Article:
The Digestive Benefits of Honey
Honey has been traditionally used for numerous health conditions, particularly wound healing. According to Synergy Production Laboratories, a special honey derived from Manuka trees in New Zealand (as Active 10+ Manuka Honey™) has been clinically tested in hospitals for healing burns and wounds. As a stomach ulcer is basically an internal wound, it goes to follow that honey would be effective for relieving ulcers as well. According to the company, Manuka Honey is currently being tested in humans for testing stomach ulcers.
Honey is also noted for its antibacterial properties. Manuka Honey is said to possess the same antibacterial effects as a 10 percent phenol solution, and it has been shown to eradicate infections and stop the growth of many bacteria, including E. coli, Staphylococcus, Streptococcus, Helicobacter pylori, Pseudomonas and Klebsiella pneumoniae, according to Synergy Production Laboratories. This is perhaps due to honey’s ability to promote beneficial bacteria.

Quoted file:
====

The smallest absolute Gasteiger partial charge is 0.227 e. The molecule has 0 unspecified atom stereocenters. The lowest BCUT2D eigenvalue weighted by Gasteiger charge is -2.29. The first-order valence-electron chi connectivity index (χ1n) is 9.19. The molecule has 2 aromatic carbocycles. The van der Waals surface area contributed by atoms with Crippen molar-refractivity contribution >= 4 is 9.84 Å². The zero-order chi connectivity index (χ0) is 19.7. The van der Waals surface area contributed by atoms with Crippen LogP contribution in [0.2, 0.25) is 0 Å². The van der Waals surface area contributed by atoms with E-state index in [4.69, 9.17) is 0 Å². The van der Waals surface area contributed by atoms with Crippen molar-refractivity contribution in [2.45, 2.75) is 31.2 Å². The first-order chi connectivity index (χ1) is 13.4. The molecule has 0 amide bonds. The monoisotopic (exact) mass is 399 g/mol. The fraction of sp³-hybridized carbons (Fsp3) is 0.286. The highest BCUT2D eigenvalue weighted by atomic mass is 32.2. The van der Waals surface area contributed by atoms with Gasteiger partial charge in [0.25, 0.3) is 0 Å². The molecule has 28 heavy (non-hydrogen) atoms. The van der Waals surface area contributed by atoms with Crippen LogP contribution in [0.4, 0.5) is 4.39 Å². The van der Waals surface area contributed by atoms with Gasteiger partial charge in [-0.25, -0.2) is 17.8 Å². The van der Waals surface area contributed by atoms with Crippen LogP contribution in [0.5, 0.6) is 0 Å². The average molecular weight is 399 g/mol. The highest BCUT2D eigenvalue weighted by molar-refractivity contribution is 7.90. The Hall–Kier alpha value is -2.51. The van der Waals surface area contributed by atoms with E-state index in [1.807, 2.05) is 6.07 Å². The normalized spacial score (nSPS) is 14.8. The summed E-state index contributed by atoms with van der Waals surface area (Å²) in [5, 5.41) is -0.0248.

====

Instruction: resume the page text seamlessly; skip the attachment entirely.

Researchers from Michigan State University in East Lansing cultured five strains of Bifidobacteria—B. longum, B. adolescentis, B. breve, B. bifidum and B. infantis—and reinforced them with either a control medium or the control plus 5 percent honey, fructooligosaccharides (FOS), galactooligosaccharides (GOS) or insulin. Honey was found to enhance the growth of all five cultures in a similar manner as that of the prebiotics FOS, GOS and insulin.
Appeared in Natural Products Industry INSIDER, August 2002 issue